Paul, an apostle of Jesus Christ, by the commandment of God our Savior and the Lord Jesus Christ, our hope,
2 To Timothy, a true son in the faith:
Grace, mercy, and peace from God our Father and Jesus Christ our Lord. (1 Timothy 1:1-2)
Paul is writing to Timothy, “a true son in the faith,” endearing words Paul is using to describe his mentee, a man who is like a son to him. Paul has nurtured Timothy in ministry and sees him as a son; Timothy would see Paul as his father in the ministry. In the same way that elders have a pastor over them, Timothy had Paul over him in the ministry. He was a young man (perhaps in his thirties, commentaries tell us time and time again), but even then, he still had Paul who was some age older at this point. It is in 2 Timothy that Paul says the end of his life is near (“the time of my departure is at hand,” see 2 Timothy 4:6), so Paul was in his early 60s (around 61-62) when he dies at the hand of the Emperor Nero in Rome (AD 67). This would’ve made him nearly twice the age of Timothy, his son in the ministry.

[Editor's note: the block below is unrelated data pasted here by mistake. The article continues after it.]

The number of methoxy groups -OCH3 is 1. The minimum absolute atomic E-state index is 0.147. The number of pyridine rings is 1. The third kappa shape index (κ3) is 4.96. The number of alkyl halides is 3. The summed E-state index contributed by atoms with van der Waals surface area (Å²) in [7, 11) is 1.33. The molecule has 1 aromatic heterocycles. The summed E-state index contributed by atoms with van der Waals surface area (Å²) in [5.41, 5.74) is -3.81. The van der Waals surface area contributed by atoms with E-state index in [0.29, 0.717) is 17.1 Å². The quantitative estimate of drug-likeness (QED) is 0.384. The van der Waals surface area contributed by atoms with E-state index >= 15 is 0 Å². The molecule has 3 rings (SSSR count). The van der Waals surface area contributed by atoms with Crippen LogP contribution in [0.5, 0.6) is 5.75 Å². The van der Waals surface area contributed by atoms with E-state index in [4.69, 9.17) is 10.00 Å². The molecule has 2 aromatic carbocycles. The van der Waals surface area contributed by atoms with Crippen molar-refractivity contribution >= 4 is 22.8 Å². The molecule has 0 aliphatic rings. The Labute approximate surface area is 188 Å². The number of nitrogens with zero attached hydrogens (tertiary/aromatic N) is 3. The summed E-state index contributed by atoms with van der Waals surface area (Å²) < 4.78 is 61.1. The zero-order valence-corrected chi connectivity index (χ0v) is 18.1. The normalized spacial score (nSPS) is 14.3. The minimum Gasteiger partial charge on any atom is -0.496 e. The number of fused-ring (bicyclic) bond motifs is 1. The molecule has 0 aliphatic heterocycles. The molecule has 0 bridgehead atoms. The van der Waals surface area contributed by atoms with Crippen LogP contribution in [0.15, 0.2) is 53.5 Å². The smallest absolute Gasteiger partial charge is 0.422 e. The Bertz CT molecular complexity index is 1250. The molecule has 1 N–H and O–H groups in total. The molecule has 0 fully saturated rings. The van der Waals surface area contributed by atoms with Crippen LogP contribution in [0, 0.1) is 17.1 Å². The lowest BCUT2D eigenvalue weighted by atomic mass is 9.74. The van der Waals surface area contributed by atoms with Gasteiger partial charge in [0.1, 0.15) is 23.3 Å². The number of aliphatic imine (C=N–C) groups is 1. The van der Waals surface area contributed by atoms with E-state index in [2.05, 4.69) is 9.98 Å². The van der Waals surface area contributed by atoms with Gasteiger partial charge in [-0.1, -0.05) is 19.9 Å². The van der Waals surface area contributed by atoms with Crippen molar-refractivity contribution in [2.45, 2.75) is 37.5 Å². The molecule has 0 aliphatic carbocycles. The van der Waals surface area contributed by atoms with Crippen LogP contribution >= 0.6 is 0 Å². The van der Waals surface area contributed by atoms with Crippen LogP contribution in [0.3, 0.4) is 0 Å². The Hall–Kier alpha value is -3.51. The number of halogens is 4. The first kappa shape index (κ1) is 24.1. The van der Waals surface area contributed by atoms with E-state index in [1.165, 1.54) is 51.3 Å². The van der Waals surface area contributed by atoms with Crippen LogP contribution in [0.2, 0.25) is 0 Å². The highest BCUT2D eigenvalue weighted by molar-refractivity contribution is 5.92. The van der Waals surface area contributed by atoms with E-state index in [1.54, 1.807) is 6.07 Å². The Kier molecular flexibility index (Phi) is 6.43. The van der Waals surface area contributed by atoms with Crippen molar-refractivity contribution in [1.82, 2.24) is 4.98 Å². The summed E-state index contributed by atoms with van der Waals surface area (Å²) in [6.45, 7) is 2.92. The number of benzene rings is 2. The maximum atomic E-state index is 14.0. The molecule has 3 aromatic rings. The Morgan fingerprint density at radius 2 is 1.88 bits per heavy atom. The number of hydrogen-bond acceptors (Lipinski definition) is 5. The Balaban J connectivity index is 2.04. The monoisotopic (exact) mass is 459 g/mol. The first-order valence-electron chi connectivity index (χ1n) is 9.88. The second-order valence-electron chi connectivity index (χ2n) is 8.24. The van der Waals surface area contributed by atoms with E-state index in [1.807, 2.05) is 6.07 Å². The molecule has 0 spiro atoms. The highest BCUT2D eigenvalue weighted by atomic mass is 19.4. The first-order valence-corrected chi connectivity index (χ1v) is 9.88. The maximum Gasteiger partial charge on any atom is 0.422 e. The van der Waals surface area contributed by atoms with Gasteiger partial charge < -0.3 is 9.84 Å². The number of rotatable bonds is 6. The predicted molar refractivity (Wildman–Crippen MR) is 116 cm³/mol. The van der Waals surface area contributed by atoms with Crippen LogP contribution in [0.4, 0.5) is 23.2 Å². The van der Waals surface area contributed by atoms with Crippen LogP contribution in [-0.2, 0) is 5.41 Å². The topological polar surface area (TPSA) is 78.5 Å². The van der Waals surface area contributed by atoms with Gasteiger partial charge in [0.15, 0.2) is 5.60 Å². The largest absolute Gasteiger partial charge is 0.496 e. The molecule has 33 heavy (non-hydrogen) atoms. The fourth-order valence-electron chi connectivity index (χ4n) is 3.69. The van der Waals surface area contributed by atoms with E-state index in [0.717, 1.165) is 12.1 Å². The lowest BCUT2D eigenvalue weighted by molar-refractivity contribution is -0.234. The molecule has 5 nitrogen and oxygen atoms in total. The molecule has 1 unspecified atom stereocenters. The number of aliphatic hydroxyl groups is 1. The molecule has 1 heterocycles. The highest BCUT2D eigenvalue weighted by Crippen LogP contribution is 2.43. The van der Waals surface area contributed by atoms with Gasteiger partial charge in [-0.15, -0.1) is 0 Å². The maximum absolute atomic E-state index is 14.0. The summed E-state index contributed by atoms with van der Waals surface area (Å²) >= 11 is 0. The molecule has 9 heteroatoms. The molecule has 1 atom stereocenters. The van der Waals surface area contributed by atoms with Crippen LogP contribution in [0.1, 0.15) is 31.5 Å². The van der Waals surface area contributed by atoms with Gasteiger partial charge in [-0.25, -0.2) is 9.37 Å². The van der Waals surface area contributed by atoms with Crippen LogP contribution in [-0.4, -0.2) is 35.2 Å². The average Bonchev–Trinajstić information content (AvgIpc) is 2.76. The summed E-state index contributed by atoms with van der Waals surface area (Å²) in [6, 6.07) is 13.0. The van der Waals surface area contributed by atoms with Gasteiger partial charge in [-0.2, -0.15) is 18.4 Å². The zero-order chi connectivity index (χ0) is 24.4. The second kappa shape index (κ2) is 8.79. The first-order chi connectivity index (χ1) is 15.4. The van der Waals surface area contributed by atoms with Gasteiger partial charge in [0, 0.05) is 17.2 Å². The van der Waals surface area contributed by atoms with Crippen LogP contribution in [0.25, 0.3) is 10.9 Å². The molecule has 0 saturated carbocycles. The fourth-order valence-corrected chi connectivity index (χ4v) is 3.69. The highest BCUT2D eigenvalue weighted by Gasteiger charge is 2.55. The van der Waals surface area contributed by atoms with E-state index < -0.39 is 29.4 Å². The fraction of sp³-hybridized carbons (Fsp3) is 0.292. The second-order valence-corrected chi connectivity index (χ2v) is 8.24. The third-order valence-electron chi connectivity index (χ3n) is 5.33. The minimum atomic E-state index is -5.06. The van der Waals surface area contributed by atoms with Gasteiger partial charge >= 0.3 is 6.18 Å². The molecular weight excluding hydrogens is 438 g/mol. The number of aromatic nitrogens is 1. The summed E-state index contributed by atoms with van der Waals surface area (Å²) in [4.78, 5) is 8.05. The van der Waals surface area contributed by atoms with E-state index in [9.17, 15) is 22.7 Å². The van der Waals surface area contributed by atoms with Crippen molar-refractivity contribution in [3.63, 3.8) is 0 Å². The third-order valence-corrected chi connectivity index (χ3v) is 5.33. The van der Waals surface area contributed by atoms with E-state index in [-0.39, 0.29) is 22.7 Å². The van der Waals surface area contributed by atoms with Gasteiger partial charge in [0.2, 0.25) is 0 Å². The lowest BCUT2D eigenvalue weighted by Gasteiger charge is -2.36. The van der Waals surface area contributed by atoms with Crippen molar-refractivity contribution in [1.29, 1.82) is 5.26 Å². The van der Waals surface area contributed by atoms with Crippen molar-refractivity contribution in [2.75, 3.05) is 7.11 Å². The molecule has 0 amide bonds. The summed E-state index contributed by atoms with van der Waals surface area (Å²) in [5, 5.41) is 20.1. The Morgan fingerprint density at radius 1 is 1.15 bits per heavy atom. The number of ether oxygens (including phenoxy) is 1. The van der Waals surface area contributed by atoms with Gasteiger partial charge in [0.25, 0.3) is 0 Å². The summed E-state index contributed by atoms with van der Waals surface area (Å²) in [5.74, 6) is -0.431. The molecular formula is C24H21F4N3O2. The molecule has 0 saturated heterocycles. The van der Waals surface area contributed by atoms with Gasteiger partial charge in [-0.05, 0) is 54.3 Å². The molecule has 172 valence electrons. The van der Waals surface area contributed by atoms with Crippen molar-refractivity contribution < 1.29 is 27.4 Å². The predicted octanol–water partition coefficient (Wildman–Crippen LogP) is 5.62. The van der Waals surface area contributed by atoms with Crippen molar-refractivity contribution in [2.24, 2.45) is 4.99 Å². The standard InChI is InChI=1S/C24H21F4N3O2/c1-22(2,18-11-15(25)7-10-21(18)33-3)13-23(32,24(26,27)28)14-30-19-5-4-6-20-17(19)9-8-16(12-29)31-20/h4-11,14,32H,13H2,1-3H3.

In an epistle, it’s common to just think about this without pausing to do so, but it is customary that we read only one perspective: that of the writer. Here in First Timothy, we don’t read the reply or response of Timothy to Paul; all we get is Paul’s perspective. What this means is that Paul, writing to Timothy, would likely respond to things Timothy has written him that we don’t get access to because those writings never made it into the official canon of Scripture. So, we can’t just read Paul’s perspective in 1 Timothy without considering the “why” or purpose behind his statements. No one writes letters “out of thin air”; rather, letters are a response to 1) questions asked, 2) ideas proposed, or 3) a demand for advice, etc. With that said, Timothy could ask Paul questions and 1 Timothy record Paul’s answers. Paul writes in first person, giving his own advice to Timothy, and his use of “I” indicates as much. When Paul says that “I suffer not a woman to teach,” he is not giving a divine commandment but his advice to a particular situation in the church at Ephesus, and the advice is his own. Paul is writing to Timothy as a mentor in the ministry would write a mentee today. Remember that a letter has a writer and a recipient, and Paul is not writing to give Timothy commands but to encourage him in his ministry work.